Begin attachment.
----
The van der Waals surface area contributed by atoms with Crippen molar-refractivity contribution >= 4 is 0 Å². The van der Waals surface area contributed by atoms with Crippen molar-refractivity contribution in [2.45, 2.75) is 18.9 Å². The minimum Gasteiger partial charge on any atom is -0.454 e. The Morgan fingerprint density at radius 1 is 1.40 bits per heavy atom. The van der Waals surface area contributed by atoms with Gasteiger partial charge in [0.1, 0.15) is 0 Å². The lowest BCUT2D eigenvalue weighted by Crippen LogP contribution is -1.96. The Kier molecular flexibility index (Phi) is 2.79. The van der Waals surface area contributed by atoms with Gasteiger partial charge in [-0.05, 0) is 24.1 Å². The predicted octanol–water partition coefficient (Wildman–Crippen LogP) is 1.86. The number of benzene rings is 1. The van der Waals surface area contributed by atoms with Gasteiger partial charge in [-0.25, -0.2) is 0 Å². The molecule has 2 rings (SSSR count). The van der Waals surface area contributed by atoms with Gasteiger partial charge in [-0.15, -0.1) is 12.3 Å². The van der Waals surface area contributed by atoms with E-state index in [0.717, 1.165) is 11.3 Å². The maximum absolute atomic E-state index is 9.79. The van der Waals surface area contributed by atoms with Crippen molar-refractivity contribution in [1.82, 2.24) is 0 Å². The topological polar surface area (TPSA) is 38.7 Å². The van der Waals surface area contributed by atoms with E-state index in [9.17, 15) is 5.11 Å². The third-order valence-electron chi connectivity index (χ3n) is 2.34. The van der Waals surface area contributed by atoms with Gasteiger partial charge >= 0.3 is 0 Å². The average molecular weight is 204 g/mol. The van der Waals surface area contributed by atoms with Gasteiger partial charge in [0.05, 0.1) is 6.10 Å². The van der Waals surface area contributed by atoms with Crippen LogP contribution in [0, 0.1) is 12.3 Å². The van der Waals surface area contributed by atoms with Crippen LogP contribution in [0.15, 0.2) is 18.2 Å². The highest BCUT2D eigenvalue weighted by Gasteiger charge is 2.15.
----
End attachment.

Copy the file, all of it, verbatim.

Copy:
The van der Waals surface area contributed by atoms with Crippen molar-refractivity contribution >= 4 is 0 Å². The van der Waals surface area contributed by atoms with Crippen molar-refractivity contribution in [2.45, 2.75) is 18.9 Å². The minimum Gasteiger partial charge on any atom is -0.454 e. The Morgan fingerprint density at radius 1 is 1.40 bits per heavy atom. The van der Waals surface area contributed by atoms with Gasteiger partial charge in [0.1, 0.15) is 0 Å². The lowest BCUT2D eigenvalue weighted by Crippen LogP contribution is -1.96. The Kier molecular flexibility index (Phi) is 2.79. The van der Waals surface area contributed by atoms with Gasteiger partial charge in [-0.05, 0) is 24.1 Å². The predicted octanol–water partition coefficient (Wildman–Crippen LogP) is 1.86. The number of benzene rings is 1. The van der Waals surface area contributed by atoms with Gasteiger partial charge in [-0.25, -0.2) is 0 Å². The molecule has 2 rings (SSSR count). The van der Waals surface area contributed by atoms with Gasteiger partial charge in [-0.15, -0.1) is 12.3 Å². The van der Waals surface area contributed by atoms with E-state index in [0.717, 1.165) is 11.3 Å². The maximum absolute atomic E-state index is 9.79. The van der Waals surface area contributed by atoms with Crippen molar-refractivity contribution in [1.82, 2.24) is 0 Å². The topological polar surface area (TPSA) is 38.7 Å². The van der Waals surface area contributed by atoms with E-state index in [9.17, 15) is 5.11 Å². The third-order valence-electron chi connectivity index (χ3n) is 2.34. The van der Waals surface area contributed by atoms with Gasteiger partial charge >= 0.3 is 0 Å². The average molecular weight is 204 g/mol. The van der Waals surface area contributed by atoms with Gasteiger partial charge in [0.05, 0.1) is 6.10 Å². The van der Waals surface area contributed by atoms with Crippen LogP contribution in [0, 0.1) is 12.3 Å². The van der Waals surface area contributed by atoms with Crippen LogP contribution in [0.15, 0.2) is 18.2 Å². The highest BCUT2D eigenvalue weighted by Gasteiger charge is 2.15.